German parties agree to ratify CETA, quit energy charter

FILE PHOTO: Steam rises from RWE coal power plants of Neurath near Cologne

BERLIN (Reuters) - Germany's ruling coalition parties have agreed a raft of new trade policy measures, including quitting the Energy Charter Treaty, which has come to be seen as an obstacle to tackling climate change.

The three parties in Chancellor Olaf Scholz's government also said they had agreed to back the ratification of the European Union's free trade agreement with Canada eight years after it was originally agreed.

The energy charter treaty, originally designed to regulate cross-border energy trading in the aftermath of the Cold War, has been criticised for slowing the world's exit from fossil fuels, in part by creating grounds for fossil fuel users to claim compensation when they are forced to shut plants.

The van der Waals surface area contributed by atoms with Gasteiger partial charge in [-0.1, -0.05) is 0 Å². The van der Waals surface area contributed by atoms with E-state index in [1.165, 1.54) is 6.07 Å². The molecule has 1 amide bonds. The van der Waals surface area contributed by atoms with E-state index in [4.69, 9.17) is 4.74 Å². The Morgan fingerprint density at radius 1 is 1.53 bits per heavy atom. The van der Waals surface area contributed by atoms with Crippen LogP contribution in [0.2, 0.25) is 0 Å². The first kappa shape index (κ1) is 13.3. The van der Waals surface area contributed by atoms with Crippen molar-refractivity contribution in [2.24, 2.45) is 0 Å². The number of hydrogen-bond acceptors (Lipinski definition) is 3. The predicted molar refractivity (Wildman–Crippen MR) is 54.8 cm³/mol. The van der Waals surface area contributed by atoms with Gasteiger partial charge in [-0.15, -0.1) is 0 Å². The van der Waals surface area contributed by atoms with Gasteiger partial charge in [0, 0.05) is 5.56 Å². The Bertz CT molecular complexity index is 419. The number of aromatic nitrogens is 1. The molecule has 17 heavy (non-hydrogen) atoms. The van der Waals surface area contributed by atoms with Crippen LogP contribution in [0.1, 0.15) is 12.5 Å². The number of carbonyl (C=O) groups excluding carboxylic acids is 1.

"We want, like our European partners, France, the Netherlands, Spain or Poland to agree to Germany's departure from the energy charter at the same time as we ratify the CETA agreement," the parties said in a statement.

The relevant law could be brought before the German Bundestag at the end of November, they added.

"The Energy Charter Treaty is a toxic treaty, which slows down the energy transition," said Anna Cavazzini, a German Green legislator in the European Parliament, urging the European Union's executive to follow suit in initiating the 27-country bloc's own exit from the treaty.

(Reporting by Andreas Rinke; writing by Thomas Escritt; editing by Sandra Maler)